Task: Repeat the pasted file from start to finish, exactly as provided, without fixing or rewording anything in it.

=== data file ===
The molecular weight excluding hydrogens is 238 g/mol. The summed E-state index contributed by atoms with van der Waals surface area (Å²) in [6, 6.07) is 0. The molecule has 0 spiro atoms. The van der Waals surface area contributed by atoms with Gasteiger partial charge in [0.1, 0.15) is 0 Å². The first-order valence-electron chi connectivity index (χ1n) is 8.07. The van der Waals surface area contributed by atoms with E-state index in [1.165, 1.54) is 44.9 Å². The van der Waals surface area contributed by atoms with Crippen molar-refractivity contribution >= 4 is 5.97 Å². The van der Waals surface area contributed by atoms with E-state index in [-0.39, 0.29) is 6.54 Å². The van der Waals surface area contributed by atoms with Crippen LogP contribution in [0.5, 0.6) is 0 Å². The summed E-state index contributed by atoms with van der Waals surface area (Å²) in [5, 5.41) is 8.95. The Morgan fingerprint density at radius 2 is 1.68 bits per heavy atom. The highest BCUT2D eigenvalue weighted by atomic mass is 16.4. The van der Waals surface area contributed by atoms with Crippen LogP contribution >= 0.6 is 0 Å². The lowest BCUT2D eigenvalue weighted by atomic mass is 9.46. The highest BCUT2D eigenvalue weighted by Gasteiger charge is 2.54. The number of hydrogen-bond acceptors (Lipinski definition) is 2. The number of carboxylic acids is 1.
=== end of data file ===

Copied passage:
The molecular weight excluding hydrogens is 238 g/mol. The summed E-state index contributed by atoms with van der Waals surface area (Å²) in [6, 6.07) is 0. The molecule has 0 spiro atoms. The van der Waals surface area contributed by atoms with Gasteiger partial charge in [0.1, 0.15) is 0 Å². The first-order valence-electron chi connectivity index (χ1n) is 8.07. The van der Waals surface area contributed by atoms with E-state index in [1.165, 1.54) is 44.9 Å². The van der Waals surface area contributed by atoms with Crippen molar-refractivity contribution >= 4 is 5.97 Å². The van der Waals surface area contributed by atoms with E-state index in [-0.39, 0.29) is 6.54 Å². The van der Waals surface area contributed by atoms with Crippen LogP contribution in [0.5, 0.6) is 0 Å². The summed E-state index contributed by atoms with van der Waals surface area (Å²) in [5, 5.41) is 8.95. The Morgan fingerprint density at radius 2 is 1.68 bits per heavy atom. The highest BCUT2D eigenvalue weighted by atomic mass is 16.4. The van der Waals surface area contributed by atoms with Crippen LogP contribution >= 0.6 is 0 Å². The lowest BCUT2D eigenvalue weighted by atomic mass is 9.46. The highest BCUT2D eigenvalue weighted by Gasteiger charge is 2.54. The number of hydrogen-bond acceptors (Lipinski definition) is 2. The number of carboxylic acids is 1.